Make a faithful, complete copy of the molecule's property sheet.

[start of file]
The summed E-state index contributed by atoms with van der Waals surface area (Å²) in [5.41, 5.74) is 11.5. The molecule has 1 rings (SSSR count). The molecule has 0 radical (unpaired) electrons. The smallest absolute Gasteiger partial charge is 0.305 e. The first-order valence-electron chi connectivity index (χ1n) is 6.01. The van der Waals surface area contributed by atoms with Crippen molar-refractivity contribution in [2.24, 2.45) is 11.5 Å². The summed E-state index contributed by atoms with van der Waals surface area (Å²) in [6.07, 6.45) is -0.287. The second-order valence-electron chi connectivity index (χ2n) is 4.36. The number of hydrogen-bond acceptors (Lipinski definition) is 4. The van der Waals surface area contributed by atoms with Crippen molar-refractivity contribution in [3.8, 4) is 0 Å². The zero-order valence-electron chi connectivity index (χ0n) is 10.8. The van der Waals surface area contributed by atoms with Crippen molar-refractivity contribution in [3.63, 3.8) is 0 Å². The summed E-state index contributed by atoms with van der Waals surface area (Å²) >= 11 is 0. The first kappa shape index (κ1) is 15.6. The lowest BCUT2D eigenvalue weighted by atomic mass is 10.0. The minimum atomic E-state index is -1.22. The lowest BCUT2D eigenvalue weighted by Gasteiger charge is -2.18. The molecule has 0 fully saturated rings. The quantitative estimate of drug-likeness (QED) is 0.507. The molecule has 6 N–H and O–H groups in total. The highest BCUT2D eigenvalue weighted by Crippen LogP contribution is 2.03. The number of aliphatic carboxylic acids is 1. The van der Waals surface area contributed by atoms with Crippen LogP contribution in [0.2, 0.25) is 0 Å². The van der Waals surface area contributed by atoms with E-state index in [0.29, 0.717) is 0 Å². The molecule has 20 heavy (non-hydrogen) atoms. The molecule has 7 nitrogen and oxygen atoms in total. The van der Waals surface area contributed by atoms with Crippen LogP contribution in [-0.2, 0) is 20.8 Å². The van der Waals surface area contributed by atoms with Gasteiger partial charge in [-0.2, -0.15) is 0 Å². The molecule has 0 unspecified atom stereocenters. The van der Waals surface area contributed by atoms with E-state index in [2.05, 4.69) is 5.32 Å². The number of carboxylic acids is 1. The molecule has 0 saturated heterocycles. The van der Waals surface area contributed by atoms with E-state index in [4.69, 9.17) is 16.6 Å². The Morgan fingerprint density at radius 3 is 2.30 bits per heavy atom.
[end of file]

The summed E-state index contributed by atoms with van der Waals surface area (Å²) in [5.41, 5.74) is 11.5. The molecule has 1 rings (SSSR count). The molecule has 0 radical (unpaired) electrons. The smallest absolute Gasteiger partial charge is 0.305 e. The first-order valence-electron chi connectivity index (χ1n) is 6.01. The van der Waals surface area contributed by atoms with Crippen molar-refractivity contribution in [2.24, 2.45) is 11.5 Å². The summed E-state index contributed by atoms with van der Waals surface area (Å²) in [6.07, 6.45) is -0.287. The second-order valence-electron chi connectivity index (χ2n) is 4.36. The number of hydrogen-bond acceptors (Lipinski definition) is 4. The van der Waals surface area contributed by atoms with Crippen molar-refractivity contribution in [3.8, 4) is 0 Å². The zero-order valence-electron chi connectivity index (χ0n) is 10.8. The van der Waals surface area contributed by atoms with Crippen molar-refractivity contribution in [3.63, 3.8) is 0 Å². The summed E-state index contributed by atoms with van der Waals surface area (Å²) >= 11 is 0. The first kappa shape index (κ1) is 15.6. The lowest BCUT2D eigenvalue weighted by atomic mass is 10.0. The minimum atomic E-state index is -1.22. The lowest BCUT2D eigenvalue weighted by Gasteiger charge is -2.18. The molecule has 0 fully saturated rings. The quantitative estimate of drug-likeness (QED) is 0.507. The molecule has 6 N–H and O–H groups in total. The highest BCUT2D eigenvalue weighted by Crippen LogP contribution is 2.03. The number of aliphatic carboxylic acids is 1. The van der Waals surface area contributed by atoms with Crippen LogP contribution in [0.2, 0.25) is 0 Å². The van der Waals surface area contributed by atoms with E-state index in [0.29, 0.717) is 0 Å². The molecule has 20 heavy (non-hydrogen) atoms. The molecule has 7 nitrogen and oxygen atoms in total. The van der Waals surface area contributed by atoms with Crippen LogP contribution in [-0.2, 0) is 20.8 Å². The van der Waals surface area contributed by atoms with Gasteiger partial charge in [-0.2, -0.15) is 0 Å². The molecule has 0 unspecified atom stereocenters. The van der Waals surface area contributed by atoms with E-state index in [2.05, 4.69) is 5.32 Å². The number of carboxylic acids is 1. The molecule has 0 saturated heterocycles. The van der Waals surface area contributed by atoms with E-state index in [4.69, 9.17) is 16.6 Å². The Morgan fingerprint density at radius 3 is 2.30 bits per heavy atom.